Fang et al.  proposed a feature selection method for effective medical diagnosis. The authors have applied a composition and distribution of possible symptoms in digital medical records and evaluated using traditional feature selection methods. The experimental results showed that the method achieves greater accuracy.
Chen et al.  developed an extraction method to extract texture features from cloud images. The power spectrum analysis is used to compute the feature vector values. The outcome of this study showed that multiple frequencies of texture can be identified, and sub clouds can be generated.
Nath et al.  found that ML method improves the rate of cancer diagnosis and support healthcare services to reduce the mortality rate of patients with cancer. It revealed that the data analysis technique can increase the accuracy of cancer predictability.
Based on the review of literature, we have framed the research questions as follows:
1. To find a proper classifier for LC image classification.
2. To evaluate the performance of the proposed classifier.
3. To develop an effective image classifier to support IoT devices for detecting LC with CT images.
3 Research Methodology
RF classifier is an enhanced decision tree technique that applies a set of if-else conditions to produce the optimal result for a large dataset. The overview of the proposed method is shown in Fig. 2. Initially, CNN is used to extract features from the CT images. The process of extraction of features is illustrated in Fig. 2. After the extraction of features, the RF classifier will be trained with features and labels to learn the environment to detect cancer hot spots in the CT images. The trained classifier will be tested with features without labels and evaluated with performance metrics. The SVM and NB classifiers will be trained and tested similar to the RF classifier.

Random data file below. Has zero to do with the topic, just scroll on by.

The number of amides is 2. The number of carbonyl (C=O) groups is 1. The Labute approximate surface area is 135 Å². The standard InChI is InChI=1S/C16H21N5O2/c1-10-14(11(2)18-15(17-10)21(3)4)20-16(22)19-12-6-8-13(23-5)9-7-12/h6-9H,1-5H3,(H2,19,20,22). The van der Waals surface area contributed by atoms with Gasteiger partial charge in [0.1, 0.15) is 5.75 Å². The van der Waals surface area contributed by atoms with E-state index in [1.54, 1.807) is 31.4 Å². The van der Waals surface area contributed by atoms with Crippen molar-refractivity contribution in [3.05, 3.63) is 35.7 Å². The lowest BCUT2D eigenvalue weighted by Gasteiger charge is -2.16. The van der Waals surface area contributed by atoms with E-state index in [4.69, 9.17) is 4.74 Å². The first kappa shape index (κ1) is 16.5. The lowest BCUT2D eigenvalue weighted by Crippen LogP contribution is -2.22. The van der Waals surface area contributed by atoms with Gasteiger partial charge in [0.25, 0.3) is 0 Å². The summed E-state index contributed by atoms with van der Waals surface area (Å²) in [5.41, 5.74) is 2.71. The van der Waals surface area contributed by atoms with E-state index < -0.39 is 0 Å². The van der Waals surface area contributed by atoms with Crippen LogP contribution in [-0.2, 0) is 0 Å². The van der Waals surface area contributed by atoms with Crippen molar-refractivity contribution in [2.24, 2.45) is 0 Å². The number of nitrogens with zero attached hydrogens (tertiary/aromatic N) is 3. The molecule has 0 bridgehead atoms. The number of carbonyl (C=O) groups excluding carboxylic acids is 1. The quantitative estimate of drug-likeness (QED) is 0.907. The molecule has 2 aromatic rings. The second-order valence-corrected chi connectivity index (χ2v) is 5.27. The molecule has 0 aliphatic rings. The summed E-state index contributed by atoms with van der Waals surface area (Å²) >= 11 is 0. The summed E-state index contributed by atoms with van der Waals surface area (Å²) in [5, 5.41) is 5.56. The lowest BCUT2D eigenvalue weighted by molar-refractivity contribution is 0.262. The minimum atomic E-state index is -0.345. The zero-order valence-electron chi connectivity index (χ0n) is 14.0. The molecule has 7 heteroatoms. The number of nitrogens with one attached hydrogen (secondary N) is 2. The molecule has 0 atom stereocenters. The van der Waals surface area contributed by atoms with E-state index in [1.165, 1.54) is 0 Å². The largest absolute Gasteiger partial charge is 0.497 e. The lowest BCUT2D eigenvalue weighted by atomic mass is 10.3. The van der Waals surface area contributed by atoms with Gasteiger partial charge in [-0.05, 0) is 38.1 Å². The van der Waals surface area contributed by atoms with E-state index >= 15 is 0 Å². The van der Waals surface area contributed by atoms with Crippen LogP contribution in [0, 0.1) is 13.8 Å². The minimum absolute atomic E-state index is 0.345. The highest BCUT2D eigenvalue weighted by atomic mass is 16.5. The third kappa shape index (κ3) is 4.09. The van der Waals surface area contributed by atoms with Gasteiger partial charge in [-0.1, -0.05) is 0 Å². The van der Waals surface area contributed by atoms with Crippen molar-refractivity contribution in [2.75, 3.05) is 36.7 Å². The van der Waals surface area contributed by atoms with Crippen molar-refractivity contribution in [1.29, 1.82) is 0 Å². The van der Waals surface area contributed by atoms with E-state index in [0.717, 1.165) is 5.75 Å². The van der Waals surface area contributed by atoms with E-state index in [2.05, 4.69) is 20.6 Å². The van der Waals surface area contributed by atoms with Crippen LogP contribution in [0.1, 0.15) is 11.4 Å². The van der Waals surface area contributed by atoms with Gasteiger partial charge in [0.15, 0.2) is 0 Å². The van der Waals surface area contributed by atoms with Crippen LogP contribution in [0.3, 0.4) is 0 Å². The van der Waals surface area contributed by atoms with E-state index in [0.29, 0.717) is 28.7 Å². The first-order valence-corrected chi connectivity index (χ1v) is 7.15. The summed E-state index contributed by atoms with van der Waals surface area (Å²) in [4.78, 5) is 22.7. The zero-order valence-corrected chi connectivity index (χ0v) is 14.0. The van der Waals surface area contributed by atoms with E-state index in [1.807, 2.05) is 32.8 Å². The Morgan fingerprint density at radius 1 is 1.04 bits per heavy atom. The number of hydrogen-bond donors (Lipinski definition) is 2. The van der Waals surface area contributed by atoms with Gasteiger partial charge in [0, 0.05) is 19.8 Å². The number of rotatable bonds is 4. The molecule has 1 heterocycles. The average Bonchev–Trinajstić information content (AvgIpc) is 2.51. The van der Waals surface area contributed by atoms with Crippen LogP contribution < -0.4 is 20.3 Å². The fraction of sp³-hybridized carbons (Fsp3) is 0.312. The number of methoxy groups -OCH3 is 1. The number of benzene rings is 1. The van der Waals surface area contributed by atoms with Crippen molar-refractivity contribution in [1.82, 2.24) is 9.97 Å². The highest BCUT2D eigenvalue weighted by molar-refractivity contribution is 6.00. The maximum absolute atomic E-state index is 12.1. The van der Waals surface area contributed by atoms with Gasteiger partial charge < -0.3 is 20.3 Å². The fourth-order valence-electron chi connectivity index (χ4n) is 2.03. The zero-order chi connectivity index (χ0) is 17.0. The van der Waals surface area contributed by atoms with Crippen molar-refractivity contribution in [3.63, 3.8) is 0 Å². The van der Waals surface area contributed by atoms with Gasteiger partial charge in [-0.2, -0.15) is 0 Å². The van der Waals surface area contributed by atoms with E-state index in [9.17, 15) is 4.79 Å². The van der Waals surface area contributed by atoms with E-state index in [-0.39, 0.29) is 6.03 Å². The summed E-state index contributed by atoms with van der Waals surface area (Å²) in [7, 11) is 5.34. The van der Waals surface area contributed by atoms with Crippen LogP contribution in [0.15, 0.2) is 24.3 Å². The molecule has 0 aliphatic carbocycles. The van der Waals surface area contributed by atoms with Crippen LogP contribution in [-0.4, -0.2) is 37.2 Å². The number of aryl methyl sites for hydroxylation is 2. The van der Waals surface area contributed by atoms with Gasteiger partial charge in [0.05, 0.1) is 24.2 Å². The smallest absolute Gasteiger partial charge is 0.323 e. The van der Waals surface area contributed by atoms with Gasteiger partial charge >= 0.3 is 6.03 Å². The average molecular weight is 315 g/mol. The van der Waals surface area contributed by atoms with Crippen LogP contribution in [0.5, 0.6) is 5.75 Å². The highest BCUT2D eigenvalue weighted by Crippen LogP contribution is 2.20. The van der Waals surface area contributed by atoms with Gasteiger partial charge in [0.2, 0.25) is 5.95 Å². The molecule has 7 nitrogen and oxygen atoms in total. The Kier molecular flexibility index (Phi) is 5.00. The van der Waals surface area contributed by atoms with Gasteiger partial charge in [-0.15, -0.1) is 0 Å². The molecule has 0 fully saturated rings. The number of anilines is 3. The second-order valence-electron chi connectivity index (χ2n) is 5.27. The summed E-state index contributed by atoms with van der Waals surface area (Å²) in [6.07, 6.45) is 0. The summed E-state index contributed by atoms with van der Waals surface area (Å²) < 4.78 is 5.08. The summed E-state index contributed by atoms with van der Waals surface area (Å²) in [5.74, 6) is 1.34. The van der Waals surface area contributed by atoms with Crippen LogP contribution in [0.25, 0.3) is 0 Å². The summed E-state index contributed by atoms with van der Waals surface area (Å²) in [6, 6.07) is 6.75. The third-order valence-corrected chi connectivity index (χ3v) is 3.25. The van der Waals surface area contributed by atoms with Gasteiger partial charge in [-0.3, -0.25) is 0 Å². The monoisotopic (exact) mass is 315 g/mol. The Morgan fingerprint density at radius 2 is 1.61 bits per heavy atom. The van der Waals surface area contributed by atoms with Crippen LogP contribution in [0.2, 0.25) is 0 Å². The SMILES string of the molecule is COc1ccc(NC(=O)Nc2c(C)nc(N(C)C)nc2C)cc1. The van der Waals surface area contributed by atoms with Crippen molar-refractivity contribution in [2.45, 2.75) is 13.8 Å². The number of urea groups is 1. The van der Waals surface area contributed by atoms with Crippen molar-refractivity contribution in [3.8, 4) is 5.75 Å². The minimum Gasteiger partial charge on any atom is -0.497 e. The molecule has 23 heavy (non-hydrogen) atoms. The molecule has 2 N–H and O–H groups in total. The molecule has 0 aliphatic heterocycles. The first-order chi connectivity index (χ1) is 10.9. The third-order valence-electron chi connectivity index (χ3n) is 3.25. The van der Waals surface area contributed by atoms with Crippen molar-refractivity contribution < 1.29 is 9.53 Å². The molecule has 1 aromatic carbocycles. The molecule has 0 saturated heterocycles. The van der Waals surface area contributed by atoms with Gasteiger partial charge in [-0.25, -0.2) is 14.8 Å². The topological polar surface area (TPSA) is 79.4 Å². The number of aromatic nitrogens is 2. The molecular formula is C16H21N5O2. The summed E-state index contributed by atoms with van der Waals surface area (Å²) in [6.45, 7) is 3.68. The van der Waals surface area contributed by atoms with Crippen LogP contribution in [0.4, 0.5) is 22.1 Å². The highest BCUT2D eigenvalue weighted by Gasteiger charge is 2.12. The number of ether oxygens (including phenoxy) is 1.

Step 1 – Input CT images.
In this step, the dataset of CT images from https://wiki.cancerimagingarchive.net/display/Public/LIDC-IDRI (D1)  is used to train and test the classifiers. The details of the data set are shown in Tab. 1. To identify benign types, we have used the images from http://www.via.cornell.edu/lungdb.html (D2) . The Dataset D2 contains an image data set of 50 low doses of whole-lung CT scan images. Both datasets are freely available for research scholars. They contain a sufficient amount of data to train ML methods to uncover a complex object. Apart from the dataset, a set of 10 CT images of benign tumors in the lungs are downloaded from the Internet and used to train the classifiers.
Step 2 - Pre-process dataset.
In this step, the CT images are pre-processed and transformed into a computable form for the CNN model. A filtering technique is used to smooth edges and remove specific noise from images. A widowing approach is followed for transforming Hounsfield Units (HU) to grey scale values.
Step 3 – Extract features using convolution and pooling layer.
The CNN is built in a way to handle both linear and non–linear images. Forward and backward propagation is required for a NN to extract features from the images with fewer errors. The following procedure is followed for the forward propagation in the process of extraction of features from the CT images.
Let m be an image, Fr be a filter and “*” as a convolution then the mathematical expression to represent a Fully connected layer (Ef) is as Eq. (1):
For instance, consider a CT image size as a 3 X 3 matrix and a filter of size 2 X 2 matrix. The matrices are as shown in Eq. (2). It outlines the importance of a filter in CNN model.
The resultant 2D matrix is formed after the process of multiplying the above two matrices. The resultant matrix is as mentioned in Eq. (3):